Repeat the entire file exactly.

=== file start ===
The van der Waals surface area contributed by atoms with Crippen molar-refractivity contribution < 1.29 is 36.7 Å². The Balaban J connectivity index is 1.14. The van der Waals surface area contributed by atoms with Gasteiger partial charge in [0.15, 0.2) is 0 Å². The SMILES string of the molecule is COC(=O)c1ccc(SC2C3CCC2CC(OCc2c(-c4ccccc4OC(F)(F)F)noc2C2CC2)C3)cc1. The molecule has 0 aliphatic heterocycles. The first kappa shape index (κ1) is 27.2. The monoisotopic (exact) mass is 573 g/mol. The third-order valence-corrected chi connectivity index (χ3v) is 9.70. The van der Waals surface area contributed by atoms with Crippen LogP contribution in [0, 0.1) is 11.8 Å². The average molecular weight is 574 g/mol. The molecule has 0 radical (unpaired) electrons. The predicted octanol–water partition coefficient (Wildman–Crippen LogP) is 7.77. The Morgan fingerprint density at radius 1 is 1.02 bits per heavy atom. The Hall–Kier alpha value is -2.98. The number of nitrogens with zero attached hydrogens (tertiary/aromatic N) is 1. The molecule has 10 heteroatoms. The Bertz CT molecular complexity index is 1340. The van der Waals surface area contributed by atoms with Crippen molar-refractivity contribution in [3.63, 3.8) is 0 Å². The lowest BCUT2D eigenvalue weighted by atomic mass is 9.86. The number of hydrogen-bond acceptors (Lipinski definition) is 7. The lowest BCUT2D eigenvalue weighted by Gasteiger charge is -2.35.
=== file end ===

The van der Waals surface area contributed by atoms with Crippen molar-refractivity contribution < 1.29 is 36.7 Å². The Balaban J connectivity index is 1.14. The van der Waals surface area contributed by atoms with Gasteiger partial charge in [0.15, 0.2) is 0 Å². The SMILES string of the molecule is COC(=O)c1ccc(SC2C3CCC2CC(OCc2c(-c4ccccc4OC(F)(F)F)noc2C2CC2)C3)cc1. The molecule has 0 aliphatic heterocycles. The first kappa shape index (κ1) is 27.2. The monoisotopic (exact) mass is 573 g/mol. The third-order valence-corrected chi connectivity index (χ3v) is 9.70. The van der Waals surface area contributed by atoms with Crippen LogP contribution in [0, 0.1) is 11.8 Å². The average molecular weight is 574 g/mol. The molecule has 0 radical (unpaired) electrons. The predicted octanol–water partition coefficient (Wildman–Crippen LogP) is 7.77. The Morgan fingerprint density at radius 1 is 1.02 bits per heavy atom. The Hall–Kier alpha value is -2.98. The number of nitrogens with zero attached hydrogens (tertiary/aromatic N) is 1. The molecule has 10 heteroatoms. The Bertz CT molecular complexity index is 1340. The van der Waals surface area contributed by atoms with Crippen molar-refractivity contribution in [3.63, 3.8) is 0 Å². The lowest BCUT2D eigenvalue weighted by atomic mass is 9.86. The number of hydrogen-bond acceptors (Lipinski definition) is 7. The lowest BCUT2D eigenvalue weighted by Gasteiger charge is -2.35.